PERTH FESTIVAL: Benedetti & SCO
Perth Concert Hall
One of the constant enjoyments in life is to listen to the Scottish Chamber Orchestra playing Mozart. It’s tradition for them that goes back to the James Conlon recordings of the early 1980s and continues today under the likes of current chief conductor Maxim Emelyanychev. There have been times, too, when this finely-tuned orchestra has simply self-driven itself through Mozart, as it did with the in-house guidance of leader Benjamin Marquise Gilmore in this closing online concert of the Perth Festival.
And this Mozart delicacy – the short, light-fingered, Italianate No 33 – was much more than a warm-up to the starry appearance of Nicola Benedetti in Mendelssohn’s Violin Concerto that was to follow. In its own right, it had poise, the graceful triple-time opening Allegro, the soothing Andante, the downward swooping Menuetto and the pert Finale, all enlivened by shapely poeticism and a neatly-textured ensemble. It wasn’t the most flawless performance in terms of absolute togetherness, but in spirit it was a confectionary delight.
Benedetti may only be in her early 30s, but she carries her own lengthy and busy tradition of playing the Mendelssohn concerto, which – she recounted in her introductory remarks – featured in the last set of SCO performances she undertook before last year’s lockdown.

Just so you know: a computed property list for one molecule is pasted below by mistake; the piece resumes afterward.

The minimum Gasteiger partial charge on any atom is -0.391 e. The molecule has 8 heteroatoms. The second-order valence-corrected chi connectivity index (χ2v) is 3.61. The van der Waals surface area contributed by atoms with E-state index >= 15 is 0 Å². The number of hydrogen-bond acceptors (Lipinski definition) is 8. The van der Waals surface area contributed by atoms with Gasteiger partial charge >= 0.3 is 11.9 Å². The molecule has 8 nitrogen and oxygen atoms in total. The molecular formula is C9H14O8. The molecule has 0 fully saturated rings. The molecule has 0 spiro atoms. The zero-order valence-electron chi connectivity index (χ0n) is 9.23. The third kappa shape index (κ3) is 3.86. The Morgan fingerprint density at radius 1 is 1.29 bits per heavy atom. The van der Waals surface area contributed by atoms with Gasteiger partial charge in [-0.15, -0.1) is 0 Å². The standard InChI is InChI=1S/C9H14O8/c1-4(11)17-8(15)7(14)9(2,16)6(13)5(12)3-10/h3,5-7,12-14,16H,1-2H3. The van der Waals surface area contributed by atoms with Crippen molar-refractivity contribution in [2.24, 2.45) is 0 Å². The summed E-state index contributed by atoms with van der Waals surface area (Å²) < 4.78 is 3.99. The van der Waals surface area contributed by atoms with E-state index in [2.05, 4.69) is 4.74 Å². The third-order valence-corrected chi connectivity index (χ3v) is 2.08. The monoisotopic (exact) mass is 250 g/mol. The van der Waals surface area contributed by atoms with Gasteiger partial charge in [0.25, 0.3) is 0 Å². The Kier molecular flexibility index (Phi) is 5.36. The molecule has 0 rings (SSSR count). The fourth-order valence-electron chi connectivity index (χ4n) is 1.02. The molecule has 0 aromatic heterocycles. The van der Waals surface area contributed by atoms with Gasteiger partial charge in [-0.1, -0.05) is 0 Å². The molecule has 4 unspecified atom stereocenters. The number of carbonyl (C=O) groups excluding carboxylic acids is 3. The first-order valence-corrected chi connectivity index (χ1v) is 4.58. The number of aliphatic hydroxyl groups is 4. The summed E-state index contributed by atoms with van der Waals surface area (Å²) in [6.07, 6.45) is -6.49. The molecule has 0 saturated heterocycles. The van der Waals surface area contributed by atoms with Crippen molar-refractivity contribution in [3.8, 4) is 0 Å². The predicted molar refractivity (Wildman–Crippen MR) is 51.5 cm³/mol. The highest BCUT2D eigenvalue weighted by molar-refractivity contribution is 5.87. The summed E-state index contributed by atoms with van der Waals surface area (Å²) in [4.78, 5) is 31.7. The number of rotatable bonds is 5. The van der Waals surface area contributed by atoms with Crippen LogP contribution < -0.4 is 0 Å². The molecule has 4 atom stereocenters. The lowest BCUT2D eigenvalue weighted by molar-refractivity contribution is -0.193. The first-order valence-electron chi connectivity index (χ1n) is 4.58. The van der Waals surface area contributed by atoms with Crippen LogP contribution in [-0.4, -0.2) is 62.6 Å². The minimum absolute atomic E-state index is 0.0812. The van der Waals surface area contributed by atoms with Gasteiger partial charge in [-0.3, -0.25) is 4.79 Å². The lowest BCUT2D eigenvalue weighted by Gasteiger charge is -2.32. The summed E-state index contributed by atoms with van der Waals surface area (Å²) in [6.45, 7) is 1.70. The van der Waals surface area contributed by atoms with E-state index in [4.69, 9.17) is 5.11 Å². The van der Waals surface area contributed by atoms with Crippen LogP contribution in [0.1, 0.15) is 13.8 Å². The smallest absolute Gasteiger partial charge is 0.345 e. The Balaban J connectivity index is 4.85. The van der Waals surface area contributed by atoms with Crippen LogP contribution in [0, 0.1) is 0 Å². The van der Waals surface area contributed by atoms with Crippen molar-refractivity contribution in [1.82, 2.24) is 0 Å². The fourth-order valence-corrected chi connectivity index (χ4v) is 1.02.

So there was an obvious pertinence in returning to it here as the music world begins to reopen. A palpable optimism seemed to inform Benedetti’s performance, which bristled with intent from the word go. If this is a work that engenders impetuosity – there’s a fair argument for that – it was dealt here in spades, but with all the affectionate sincerity and heartfelt lyricism it deserves.
Was Benedetti’s response a little roughshod at times? To an extent, perhaps, in the heat of the opening movement, but there was consistency, wholehearted conviction in her playing, which in turn fed into the robust orchestral support. The melting tenderness of the Andante, opulent without labour or indulgence, was charming; the finale, joyous and liberated.
That should have been the upbeat conclusion to the 2021 Perth Festival, were it not for an unexpected encore: Sally Beamish’s natty arrangement for violin, viola and orchestra of Peter Maxwell Davies’ Farewell to Stromness. Benedetti was joined front stage by principal viola Nicholas Bootiman, in a version stage-managed like Haydn’s Farewell Symphony, the musicians disappearing one by one, leaving only the duo under the lone spotlight, Max’s wistful melody drifting softly into the distance.
Available on the Perth Festival website till 7 June.